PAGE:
The European research network ALEA in Europe is finally happy to announce the first...

ALEA in Europe School

to be held, from 21 to 25 October 2013, at CIRM, in Luminy (Marseille).

The school will present, in particular, three series of two lessons, five invited seminars, plus a few short seminars.


The lectures are:

Patrik Ferrari

Markov chain dynamics and interpretations in random tiling, particle systems and random matrices

We will first explain the construction of a dynamic on Markov chains, which preserves a nice class of measures on interlacing particles configurations. Such systems arises in some random tiling models (for instance in the Aztec diamond), in interacting particle systems systems, and have connections to random matrices too. We will then apply the construction to some examples to see how it works in a concrete situation.
What kind of results can be obtained in the limit of large time t?
To the particle system we initially considered one could associate also a height function. In the large time limit, the height profile presents some facets and a disordered region, the bulk. The fluctuations in the bulk are Gaussian in the (ln(t))^(1/2) scale (it is a Gaussian Free Field), while at the edge of the facets the fluctuations live on the t^(1/3) scale and are governed by the Tracy-Widom distribution first discovered in the context of random matrices.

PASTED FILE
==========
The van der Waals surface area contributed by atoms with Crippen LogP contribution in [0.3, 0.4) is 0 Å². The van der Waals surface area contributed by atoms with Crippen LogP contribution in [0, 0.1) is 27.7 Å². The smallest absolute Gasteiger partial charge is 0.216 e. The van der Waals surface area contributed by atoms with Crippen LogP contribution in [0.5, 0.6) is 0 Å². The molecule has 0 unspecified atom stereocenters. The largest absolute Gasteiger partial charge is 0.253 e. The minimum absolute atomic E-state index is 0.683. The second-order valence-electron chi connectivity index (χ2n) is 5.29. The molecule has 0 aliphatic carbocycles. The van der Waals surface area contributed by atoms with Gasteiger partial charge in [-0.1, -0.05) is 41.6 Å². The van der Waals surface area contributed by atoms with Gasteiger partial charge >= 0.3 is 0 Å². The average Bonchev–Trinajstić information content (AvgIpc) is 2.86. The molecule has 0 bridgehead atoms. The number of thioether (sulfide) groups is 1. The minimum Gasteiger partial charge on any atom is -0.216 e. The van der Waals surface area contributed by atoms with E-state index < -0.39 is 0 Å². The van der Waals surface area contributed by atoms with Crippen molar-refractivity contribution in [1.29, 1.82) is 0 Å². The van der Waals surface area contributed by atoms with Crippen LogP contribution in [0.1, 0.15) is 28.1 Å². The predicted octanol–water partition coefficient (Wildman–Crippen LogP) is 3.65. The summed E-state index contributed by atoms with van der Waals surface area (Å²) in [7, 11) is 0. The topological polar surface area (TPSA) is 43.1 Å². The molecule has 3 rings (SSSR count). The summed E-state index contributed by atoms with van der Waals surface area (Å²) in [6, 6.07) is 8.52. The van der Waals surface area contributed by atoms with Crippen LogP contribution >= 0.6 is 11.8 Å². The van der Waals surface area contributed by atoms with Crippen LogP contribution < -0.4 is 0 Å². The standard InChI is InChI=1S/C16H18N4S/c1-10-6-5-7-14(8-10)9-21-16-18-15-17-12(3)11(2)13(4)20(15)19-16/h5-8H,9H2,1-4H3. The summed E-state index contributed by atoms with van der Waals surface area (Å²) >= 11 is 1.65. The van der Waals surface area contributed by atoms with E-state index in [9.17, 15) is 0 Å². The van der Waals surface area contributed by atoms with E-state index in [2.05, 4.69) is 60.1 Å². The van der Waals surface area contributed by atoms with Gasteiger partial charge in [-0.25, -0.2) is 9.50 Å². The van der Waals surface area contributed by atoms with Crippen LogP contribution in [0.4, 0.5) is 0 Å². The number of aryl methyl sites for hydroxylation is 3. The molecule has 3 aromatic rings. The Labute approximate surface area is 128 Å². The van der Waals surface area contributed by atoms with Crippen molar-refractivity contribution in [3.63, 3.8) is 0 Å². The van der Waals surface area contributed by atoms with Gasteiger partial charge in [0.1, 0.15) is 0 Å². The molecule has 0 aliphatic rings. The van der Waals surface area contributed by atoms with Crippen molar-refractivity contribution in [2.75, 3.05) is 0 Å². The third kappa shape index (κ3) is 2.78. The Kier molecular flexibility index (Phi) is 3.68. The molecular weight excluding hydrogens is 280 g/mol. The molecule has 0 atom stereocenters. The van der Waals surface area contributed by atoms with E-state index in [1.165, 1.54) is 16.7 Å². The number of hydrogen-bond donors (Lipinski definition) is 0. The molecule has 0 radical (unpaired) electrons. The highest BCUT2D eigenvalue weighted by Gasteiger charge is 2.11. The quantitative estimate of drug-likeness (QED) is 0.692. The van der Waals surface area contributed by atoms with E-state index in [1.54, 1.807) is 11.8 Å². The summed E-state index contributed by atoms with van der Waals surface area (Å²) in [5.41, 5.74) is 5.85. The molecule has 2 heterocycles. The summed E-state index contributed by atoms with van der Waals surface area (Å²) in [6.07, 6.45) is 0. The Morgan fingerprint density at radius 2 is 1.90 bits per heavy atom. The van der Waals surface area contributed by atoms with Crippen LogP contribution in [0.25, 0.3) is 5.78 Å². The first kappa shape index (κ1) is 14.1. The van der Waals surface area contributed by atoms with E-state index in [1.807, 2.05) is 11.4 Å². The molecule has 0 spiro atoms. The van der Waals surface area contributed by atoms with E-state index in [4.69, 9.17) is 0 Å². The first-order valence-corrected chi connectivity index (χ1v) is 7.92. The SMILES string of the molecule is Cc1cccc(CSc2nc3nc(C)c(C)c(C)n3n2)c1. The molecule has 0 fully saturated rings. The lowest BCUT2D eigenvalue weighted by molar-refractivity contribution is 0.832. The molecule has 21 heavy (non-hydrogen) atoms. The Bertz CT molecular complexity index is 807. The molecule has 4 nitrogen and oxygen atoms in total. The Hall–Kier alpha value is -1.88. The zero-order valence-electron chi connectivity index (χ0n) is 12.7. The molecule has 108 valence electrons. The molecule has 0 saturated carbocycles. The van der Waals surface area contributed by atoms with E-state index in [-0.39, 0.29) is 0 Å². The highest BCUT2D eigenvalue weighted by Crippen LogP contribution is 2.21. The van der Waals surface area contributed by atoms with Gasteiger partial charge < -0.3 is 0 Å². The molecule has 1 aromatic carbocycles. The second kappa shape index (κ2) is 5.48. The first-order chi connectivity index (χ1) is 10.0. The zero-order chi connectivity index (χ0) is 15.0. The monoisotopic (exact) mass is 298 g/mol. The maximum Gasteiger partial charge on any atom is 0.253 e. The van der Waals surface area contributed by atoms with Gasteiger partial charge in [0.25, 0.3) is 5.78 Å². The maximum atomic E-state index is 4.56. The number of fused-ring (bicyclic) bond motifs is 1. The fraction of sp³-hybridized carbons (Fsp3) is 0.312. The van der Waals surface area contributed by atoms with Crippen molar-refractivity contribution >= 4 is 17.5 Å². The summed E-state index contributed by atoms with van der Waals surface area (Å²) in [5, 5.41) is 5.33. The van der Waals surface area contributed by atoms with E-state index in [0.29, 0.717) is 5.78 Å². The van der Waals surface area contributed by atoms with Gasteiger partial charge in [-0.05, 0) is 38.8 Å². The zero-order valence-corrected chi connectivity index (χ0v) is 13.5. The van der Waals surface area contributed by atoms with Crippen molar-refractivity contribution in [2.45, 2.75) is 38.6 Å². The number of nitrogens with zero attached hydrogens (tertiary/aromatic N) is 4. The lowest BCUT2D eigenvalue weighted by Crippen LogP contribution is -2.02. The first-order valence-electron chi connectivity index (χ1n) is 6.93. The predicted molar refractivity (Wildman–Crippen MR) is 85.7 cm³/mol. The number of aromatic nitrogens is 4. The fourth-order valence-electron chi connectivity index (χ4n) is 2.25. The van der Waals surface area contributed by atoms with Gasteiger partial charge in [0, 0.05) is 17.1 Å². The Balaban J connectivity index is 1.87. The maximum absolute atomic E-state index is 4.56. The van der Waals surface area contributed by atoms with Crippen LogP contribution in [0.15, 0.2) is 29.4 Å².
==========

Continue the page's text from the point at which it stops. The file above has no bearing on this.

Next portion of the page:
Jan Swart

Duality and intertwining of Markov Processes

Markov process duality is a very strong tool in Markov process theory with applications, e.g., in the theory of diffusions and in the field of interacting particle systems. In the latter, in particular, many of the elementary models have useful duals and have been much studied partly just because of that.
In my first lecture, I will address the question how to systematically look for dualities, treating the Lloyd-Sudbury theory for nearest-neighbour systems and giving examples.
In my second lecture, I will look at the related but less well-known concept of intertwining of Markov processes and treat special examples, such as the look-down construction of the Wright-Fisher diffusion and trimmed trees of branching processes, in a unified framework.

Remco Van der Hofstad

The small-world nature of Random Graphs

Empirical findings have shown that many real-world networks share fascinating features. Indeed, many real-world networks are small worlds, in the sense that typical distances are much smaller than the size of the network. Further, many real-world networks are scale-free in the sense that there is a high variability in the number of connections of the elements of the networks. Therefore, such networks are highly inhomogeneous. Spurred by these empirical findings, models have been proposed for such networks.